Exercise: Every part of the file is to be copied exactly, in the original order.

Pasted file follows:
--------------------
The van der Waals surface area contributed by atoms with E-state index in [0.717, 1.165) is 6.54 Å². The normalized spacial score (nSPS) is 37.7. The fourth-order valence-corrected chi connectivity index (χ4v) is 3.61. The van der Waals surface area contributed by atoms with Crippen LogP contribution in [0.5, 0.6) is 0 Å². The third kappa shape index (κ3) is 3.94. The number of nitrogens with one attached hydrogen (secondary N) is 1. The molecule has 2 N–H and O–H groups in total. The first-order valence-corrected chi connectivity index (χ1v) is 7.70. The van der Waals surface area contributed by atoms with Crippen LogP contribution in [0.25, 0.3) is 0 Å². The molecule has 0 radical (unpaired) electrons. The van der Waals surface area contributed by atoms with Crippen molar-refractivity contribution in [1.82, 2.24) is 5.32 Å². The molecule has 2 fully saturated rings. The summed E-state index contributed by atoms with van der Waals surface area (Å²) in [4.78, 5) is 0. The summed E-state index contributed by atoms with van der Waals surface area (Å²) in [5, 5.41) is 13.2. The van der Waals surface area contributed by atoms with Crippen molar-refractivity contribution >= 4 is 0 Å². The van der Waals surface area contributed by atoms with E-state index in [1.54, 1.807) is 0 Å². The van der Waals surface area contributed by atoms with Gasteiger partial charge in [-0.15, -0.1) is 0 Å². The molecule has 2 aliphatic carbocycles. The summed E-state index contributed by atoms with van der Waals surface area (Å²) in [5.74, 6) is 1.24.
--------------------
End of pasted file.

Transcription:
The van der Waals surface area contributed by atoms with E-state index in [0.717, 1.165) is 6.54 Å². The normalized spacial score (nSPS) is 37.7. The fourth-order valence-corrected chi connectivity index (χ4v) is 3.61. The van der Waals surface area contributed by atoms with Crippen LogP contribution in [0.5, 0.6) is 0 Å². The third kappa shape index (κ3) is 3.94. The number of nitrogens with one attached hydrogen (secondary N) is 1. The molecule has 2 N–H and O–H groups in total. The first-order valence-corrected chi connectivity index (χ1v) is 7.70. The van der Waals surface area contributed by atoms with Crippen LogP contribution in [0.25, 0.3) is 0 Å². The molecule has 0 radical (unpaired) electrons. The van der Waals surface area contributed by atoms with Crippen molar-refractivity contribution in [1.82, 2.24) is 5.32 Å². The molecule has 2 fully saturated rings. The summed E-state index contributed by atoms with van der Waals surface area (Å²) in [4.78, 5) is 0. The summed E-state index contributed by atoms with van der Waals surface area (Å²) in [5, 5.41) is 13.2. The van der Waals surface area contributed by atoms with Crippen molar-refractivity contribution >= 4 is 0 Å². The van der Waals surface area contributed by atoms with E-state index in [1.54, 1.807) is 0 Å². The van der Waals surface area contributed by atoms with Gasteiger partial charge in [-0.15, -0.1) is 0 Å². The molecule has 2 aliphatic carbocycles. The summed E-state index contributed by atoms with van der Waals surface area (Å²) in [5.74, 6) is 1.24.